Maha El Gizouli is a captured terrorist, or if you prefer, alleged terrorist, although his lawyers are not strenuously denying that he is in fact a terrorist. Tourists are pretty thin on the ground in Syria these days. He’s said to be one of the ‘Beatles’, the notorious ISIL death squad, none of whom was named John, Paul, George or Ringo.
El Gizouli’s case is that he should be tried in the UK and given a soft sentence for the murders he is said to have committed in Syria. The Administration beg to differ and say that he should be tried in the US, or at Gitmo, and sentenced to death should he be found guilty.
The case came on for hearing in October and judgment was handed down last week by the Lord Chief Justice, Lord Burnett, and Mr Justice Garnham, who as it happens was one of the three Court of Appeal judges who refused me permission to appeal against conviction in January 2016. With great respect, this time he got it right! (In fairness His Lordship appeared somewhat troubled by the decision in 2016.)
The Divisional Court’s decision is important in a number of respects. The background was a softening by the new Home Secretary of the British government’s opposition to capital punishment. The British angle comes in not only because El Gizouli is a dual national with a British passport, but because the Crown Prosecution Service handed over several hundred witness statements, which the DoJ need to present their case.
The incoming Trump Administration refused the British government’s frankly impertinent demand that the American government agree not to enforce American law on American soil. American law is of course rather stronger in this area than ours. Past Home Secretaries would have refused to hand the statements over for use in a capital prosecution, but Sajid Javid, to his credit, didn’t. The case was a challenge by way of judicial review to his decision.
On behalf of El Gizouli, Edward Fitzgerald QC argued, somewhat ambitiously with respect, that capital punishment is against international law per se, or in the alternative that lethal injection as a mode of execution is. The ingenuity of counsel knew no bounds!
The court had little hesitation in rejecting these submissions. It very pointedly declined to adopt that nice man Lord Dyson’s reasoning in another case that capital punishment is immoral. (I like Lord Dyson, with respect, but the man has liberal tendencies!) The court also rejected a somewhat convoluted submission on data protection.
With respect this is a sound decision. The court’s reasoning is unlikely to be disturbed on appeal. There is no reason at all why the statements should not have been handed over to the DoJ and no reason at all, if he is found guilty, why El Gizouli should not be executed, nicely, of course. If he doesn’t want to be juiced he could always ask for a military trial at Gitmo, where he might end up in front of a firing squad.
I’m sure that the Marine Corps would oblige, lay on an imam and offer him a blindfold. I don’t think that the Uniform Code of Military Justice actually mandates a last cigarette, indeed there’s probably a smoking ban at Gitmo, but I see no reason why he should not be offered a final smoke. (The Surgeon-General’s sound advice on the health risks of smoking could probably be waived in this case.)
His mother, who was the formal applicant in the judicial review proceedings, is said to be desirous that her son should not be executed. With every respect to her, I daresay that Dr Crippen’s mother took the same view, as indeed did his wife. (It’s a long story – I know Dr Crippen’s supposed to have murdered the wife, but she had fled to the States when she realised that her hubby had knocked off one of the German Secret Service’s rent boys.)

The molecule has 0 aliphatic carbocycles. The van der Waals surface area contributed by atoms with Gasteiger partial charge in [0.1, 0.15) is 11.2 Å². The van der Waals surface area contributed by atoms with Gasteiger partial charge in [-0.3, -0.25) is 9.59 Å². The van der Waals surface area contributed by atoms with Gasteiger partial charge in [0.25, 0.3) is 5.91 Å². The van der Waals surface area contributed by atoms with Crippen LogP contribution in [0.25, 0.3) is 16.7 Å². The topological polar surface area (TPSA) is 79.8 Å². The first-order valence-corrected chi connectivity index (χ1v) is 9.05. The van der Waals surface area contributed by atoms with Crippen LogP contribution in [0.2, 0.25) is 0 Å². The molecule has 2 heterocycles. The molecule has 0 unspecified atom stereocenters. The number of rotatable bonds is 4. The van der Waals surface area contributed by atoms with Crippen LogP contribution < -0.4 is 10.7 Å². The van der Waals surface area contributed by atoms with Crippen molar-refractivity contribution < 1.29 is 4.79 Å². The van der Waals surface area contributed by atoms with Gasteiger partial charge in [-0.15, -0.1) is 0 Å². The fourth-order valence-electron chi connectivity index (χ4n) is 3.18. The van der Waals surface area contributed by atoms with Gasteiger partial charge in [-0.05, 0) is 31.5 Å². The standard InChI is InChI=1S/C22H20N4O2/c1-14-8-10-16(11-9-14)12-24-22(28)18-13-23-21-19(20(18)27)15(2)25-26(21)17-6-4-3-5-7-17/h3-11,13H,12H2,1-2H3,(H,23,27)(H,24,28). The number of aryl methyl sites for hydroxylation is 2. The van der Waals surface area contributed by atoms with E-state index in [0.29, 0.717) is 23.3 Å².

I am pleased to say that I was given a very fair hearing, with respect, in the High Court in Bristol last Monday. Judgment has been reserved. You will forgive me if I do not comment further, as the case is ongoing. My next column is planned for Saturday, February 2nd. After a very busy period for me professionally and otherwise, I hope to be able to resume regular weekly columns from then on.
Here at VT we try to answer the big questions. You can find the answersto easy questions in the New York Times and other comics.
Is the new version of Magnum PI as good as the original? Apart from the Ferraris, the Hughes 500 and great Hawaiian scenery, the answer is no, but how could it stack up to the original? Tom Selleck is a hard act to follow, not to mention Roger Mosley as TC and John Hillerman as Higgins.
Does this mean that the new Magnum should not have been made? No, IMHO, and all y’all know how humble I am. Leonardo Da Vinci’s masterpiece the Mona Lisa is arguably the greatest painting of all time, if not the largest. (When I saw it, as a teenager, I was a little bit disappointed at its size – for some reason I was expecting something bigger!) That does not mean that other painters should have given up and gone home, or concentrated on internal decorating.
The best is the enemy of the good. The original Magnum was one of the finest TV series ever made. Rebooting it for the 21st century was by no means a bad idea, even if the reboot was never going to be as good as the original. It’s still pretty good. Modern technology also means that the production values are higher.
The reboot also introduces a new audience to Magnum, who might then go back and look at the original. It’s fun, and that’s the whole point of good TV – it entertains. Like the original, it also makes some good moral and ethical points, like respecting those who serve, in a way which appeals to young people and the young at heart.